This is subject to the principles of equivalence and effectiveness, i.e. national procedural rules must not discriminate against EC law rights and must afford full effectiveness to EC law rights. Where national rules of procedure respect these principles, EC law normally does not require any particular regime of procedural or adjectival law to exist in the member states. In particular, EC law does not normally create any remedies in its own right, leaving the law on remedies to national law. In these fields of law, the doctrine of supremacy of Community law is well established. In case of conflict between Community law and national law, the member states courts are obliged to respect the Community law which to a large extent has direct effect in the member states and also in relations between private parties.
Member states courts might sometimes hesitate to set aside national law provisions regarded as important because they are contrary to Community law and they normally know their own national law better than Community law. Thus, there are problems not only of obstruction but also of ignorance. There has been and still is an ongoing struggle to secure the full application of Community law in the member states.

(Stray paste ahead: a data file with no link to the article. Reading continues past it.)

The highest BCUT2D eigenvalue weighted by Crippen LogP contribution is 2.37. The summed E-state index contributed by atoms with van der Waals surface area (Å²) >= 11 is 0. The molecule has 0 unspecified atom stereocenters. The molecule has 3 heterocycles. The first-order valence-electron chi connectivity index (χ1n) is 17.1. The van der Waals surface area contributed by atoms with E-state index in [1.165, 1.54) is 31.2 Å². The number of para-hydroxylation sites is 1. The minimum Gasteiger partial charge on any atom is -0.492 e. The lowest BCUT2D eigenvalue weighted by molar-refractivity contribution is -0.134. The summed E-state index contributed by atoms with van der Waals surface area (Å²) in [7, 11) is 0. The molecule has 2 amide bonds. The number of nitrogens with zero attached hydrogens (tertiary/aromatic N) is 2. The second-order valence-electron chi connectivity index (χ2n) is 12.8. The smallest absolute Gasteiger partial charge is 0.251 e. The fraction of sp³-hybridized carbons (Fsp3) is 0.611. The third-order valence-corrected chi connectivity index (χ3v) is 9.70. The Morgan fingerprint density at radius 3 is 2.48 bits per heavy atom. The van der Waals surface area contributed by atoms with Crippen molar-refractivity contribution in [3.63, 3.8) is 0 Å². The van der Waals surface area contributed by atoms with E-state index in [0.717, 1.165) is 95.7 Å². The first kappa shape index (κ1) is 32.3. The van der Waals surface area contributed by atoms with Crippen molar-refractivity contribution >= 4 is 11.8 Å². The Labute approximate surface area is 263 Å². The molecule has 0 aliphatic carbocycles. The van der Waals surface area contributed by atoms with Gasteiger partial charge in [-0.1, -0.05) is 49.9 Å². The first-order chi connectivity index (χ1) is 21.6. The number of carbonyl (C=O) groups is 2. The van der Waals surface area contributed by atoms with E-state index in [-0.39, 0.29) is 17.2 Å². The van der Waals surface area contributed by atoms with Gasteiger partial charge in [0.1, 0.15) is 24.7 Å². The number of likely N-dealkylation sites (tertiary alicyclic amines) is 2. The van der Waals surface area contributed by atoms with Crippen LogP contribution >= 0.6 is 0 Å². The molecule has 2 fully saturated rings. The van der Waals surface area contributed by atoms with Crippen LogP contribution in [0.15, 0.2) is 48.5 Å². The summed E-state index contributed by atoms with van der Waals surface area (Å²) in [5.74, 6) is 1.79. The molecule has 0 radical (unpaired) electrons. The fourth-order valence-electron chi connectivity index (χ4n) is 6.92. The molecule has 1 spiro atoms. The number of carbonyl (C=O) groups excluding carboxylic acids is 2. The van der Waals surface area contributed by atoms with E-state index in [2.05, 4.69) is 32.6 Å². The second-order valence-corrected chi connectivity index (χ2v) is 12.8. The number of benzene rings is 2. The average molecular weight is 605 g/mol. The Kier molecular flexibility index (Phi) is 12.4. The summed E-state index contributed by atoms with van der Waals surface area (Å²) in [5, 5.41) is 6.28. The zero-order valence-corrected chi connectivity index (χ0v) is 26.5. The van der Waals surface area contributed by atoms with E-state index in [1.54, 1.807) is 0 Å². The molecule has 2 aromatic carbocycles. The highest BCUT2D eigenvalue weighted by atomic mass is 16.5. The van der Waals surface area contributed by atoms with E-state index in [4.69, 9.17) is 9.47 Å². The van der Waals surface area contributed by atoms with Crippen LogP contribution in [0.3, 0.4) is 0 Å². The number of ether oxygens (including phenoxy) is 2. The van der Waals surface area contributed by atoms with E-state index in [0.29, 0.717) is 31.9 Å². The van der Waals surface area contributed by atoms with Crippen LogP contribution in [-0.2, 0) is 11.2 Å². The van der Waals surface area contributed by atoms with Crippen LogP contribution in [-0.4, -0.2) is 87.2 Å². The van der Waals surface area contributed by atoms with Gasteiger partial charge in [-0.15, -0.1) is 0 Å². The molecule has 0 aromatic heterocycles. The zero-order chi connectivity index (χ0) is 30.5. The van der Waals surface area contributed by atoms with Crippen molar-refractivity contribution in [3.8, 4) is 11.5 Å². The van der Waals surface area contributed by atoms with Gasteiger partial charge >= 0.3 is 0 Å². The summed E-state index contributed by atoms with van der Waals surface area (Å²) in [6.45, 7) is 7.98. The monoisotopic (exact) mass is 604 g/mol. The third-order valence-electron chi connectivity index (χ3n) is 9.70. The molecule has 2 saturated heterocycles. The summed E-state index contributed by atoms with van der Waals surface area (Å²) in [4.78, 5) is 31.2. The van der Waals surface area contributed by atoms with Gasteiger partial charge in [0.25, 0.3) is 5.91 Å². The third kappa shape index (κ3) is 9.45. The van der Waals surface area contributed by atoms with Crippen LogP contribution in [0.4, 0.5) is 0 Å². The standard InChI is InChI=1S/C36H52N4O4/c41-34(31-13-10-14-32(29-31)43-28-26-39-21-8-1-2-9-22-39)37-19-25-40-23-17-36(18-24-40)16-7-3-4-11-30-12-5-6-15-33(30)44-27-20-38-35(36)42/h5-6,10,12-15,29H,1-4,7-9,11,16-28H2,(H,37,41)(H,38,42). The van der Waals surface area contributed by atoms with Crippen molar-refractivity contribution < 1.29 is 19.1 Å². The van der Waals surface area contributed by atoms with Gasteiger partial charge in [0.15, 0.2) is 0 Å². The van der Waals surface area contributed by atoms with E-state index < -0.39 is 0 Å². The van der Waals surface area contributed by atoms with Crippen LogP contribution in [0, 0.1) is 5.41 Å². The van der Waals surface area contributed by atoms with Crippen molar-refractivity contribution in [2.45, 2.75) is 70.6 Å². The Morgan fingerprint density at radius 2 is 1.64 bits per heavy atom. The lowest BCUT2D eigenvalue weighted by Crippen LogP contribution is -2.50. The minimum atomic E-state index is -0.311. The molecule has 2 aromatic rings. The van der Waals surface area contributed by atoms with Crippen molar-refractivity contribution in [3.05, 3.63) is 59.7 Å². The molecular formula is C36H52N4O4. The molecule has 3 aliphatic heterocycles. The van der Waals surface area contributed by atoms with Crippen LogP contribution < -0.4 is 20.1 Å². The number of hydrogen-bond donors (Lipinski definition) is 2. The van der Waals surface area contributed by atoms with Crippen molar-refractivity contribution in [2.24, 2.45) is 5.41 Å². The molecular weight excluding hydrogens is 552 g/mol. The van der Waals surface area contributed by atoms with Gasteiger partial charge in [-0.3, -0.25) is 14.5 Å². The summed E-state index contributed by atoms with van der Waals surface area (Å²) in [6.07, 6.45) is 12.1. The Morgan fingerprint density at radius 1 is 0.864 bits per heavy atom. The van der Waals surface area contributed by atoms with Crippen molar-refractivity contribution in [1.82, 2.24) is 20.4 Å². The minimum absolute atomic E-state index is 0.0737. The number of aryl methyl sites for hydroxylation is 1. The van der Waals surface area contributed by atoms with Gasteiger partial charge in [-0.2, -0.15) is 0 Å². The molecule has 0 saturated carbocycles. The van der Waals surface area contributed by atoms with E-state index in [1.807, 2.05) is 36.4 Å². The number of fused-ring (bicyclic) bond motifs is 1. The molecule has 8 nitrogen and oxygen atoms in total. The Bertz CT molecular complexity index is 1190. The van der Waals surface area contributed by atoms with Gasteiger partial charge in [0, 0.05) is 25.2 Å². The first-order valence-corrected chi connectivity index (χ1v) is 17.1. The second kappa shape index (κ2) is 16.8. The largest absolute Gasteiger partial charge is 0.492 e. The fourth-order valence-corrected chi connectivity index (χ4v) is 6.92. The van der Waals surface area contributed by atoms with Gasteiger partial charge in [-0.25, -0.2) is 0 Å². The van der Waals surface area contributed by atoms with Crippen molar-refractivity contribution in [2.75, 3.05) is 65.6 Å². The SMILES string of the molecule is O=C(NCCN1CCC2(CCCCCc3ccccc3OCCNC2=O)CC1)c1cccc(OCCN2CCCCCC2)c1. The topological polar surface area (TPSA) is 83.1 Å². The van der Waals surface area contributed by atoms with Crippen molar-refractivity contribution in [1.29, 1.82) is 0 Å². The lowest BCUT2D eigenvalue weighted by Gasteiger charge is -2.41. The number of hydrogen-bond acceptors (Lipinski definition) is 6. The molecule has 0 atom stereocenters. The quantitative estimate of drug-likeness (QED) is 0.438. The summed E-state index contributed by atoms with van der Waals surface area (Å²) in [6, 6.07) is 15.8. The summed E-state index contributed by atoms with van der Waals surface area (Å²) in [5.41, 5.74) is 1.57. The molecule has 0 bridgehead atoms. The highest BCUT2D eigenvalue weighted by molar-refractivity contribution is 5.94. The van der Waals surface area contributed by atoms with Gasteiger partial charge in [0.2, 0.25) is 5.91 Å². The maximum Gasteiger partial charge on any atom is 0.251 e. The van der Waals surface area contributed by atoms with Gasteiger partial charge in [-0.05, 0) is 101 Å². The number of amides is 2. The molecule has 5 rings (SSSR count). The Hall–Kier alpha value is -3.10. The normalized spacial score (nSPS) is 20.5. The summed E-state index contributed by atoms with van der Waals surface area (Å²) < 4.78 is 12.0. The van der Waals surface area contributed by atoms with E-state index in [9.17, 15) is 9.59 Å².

If the national court decides to make a reference to ECJ, proceedings are stayed in the national court until the ECJ gives its ruling. The Court has also assessed the legality of derogations to Community rules by reference to fundamental rights. In particular, the Court has applied article 10 of ECHR to a case in which a Member State justified a measure having equivalent effect to quantitative restrictions based on the need to secure protection of fundamental rights, such as media plurality2. The key factors that have helped in developing the Community legal system, are that the obligation in Community law to duly motivate any decision3, the principle of transparency to which Community and domestic Administrations have to comply with, individuals' right to have their legal positions fully and effectively protected4 and the principle of the liability of a Member State for breach of Community law5.
The judgments of the Court, in this aspect, have played a fundamental role in trying to build an even playing field to secure a minimum standard of substantive judicial protection of Community rights. The Court has asserted a founding principle of the EC legal system that national judicial remedies must be adequate, and any impediment to Community rights being enforced effectively should be removed in the name of the supremacy of Community law6.
In 1976, the Court had insisted that an essential element of the Community's constitutional order was the freedom of Member States to implement their Community obligations according to their individual traditions of public law and civil and criminal justice7. The only conditions set down by the Court of Justice were equal treatment and effectiveness. National courts and administrations were prohibited from making it more